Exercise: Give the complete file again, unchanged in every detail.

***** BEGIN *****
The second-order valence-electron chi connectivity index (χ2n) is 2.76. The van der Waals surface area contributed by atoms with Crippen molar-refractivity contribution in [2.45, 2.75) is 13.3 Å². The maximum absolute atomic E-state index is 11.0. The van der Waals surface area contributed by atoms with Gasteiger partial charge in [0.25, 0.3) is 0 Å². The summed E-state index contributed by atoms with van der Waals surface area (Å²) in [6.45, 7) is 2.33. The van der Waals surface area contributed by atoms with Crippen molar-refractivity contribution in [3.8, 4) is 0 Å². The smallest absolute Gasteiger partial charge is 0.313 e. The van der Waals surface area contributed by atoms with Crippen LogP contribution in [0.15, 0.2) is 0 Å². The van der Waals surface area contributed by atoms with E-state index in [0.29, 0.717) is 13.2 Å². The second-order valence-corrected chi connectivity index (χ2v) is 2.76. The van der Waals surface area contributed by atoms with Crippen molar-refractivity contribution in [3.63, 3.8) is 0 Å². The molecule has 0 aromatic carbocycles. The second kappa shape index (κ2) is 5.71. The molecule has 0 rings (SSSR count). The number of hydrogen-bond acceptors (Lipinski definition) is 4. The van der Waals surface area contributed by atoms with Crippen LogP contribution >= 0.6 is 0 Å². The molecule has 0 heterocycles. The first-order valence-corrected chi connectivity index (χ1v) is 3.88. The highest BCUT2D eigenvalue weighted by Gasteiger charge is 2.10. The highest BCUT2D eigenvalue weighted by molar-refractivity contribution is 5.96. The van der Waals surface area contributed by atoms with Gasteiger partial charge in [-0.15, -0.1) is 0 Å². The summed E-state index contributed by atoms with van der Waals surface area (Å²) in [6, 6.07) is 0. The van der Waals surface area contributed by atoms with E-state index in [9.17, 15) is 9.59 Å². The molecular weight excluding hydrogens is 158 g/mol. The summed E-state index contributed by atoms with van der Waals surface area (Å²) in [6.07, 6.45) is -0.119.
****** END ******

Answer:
The second-order valence-electron chi connectivity index (χ2n) is 2.76. The van der Waals surface area contributed by atoms with Crippen molar-refractivity contribution in [2.45, 2.75) is 13.3 Å². The maximum absolute atomic E-state index is 11.0. The van der Waals surface area contributed by atoms with Gasteiger partial charge in [0.25, 0.3) is 0 Å². The summed E-state index contributed by atoms with van der Waals surface area (Å²) in [6.45, 7) is 2.33. The van der Waals surface area contributed by atoms with Crippen molar-refractivity contribution in [3.8, 4) is 0 Å². The smallest absolute Gasteiger partial charge is 0.313 e. The van der Waals surface area contributed by atoms with Crippen LogP contribution in [0.15, 0.2) is 0 Å². The van der Waals surface area contributed by atoms with E-state index in [0.29, 0.717) is 13.2 Å². The second-order valence-corrected chi connectivity index (χ2v) is 2.76. The van der Waals surface area contributed by atoms with Crippen molar-refractivity contribution in [3.63, 3.8) is 0 Å². The molecule has 0 aromatic carbocycles. The second kappa shape index (κ2) is 5.71. The molecule has 0 rings (SSSR count). The number of hydrogen-bond acceptors (Lipinski definition) is 4. The van der Waals surface area contributed by atoms with Crippen LogP contribution >= 0.6 is 0 Å². The molecule has 0 heterocycles. The first-order valence-corrected chi connectivity index (χ1v) is 3.88. The highest BCUT2D eigenvalue weighted by Gasteiger charge is 2.10. The highest BCUT2D eigenvalue weighted by molar-refractivity contribution is 5.96. The van der Waals surface area contributed by atoms with Gasteiger partial charge in [-0.15, -0.1) is 0 Å². The summed E-state index contributed by atoms with van der Waals surface area (Å²) in [6, 6.07) is 0. The van der Waals surface area contributed by atoms with E-state index in [9.17, 15) is 9.59 Å². The molecular weight excluding hydrogens is 158 g/mol. The summed E-state index contributed by atoms with van der Waals surface area (Å²) in [6.07, 6.45) is -0.119.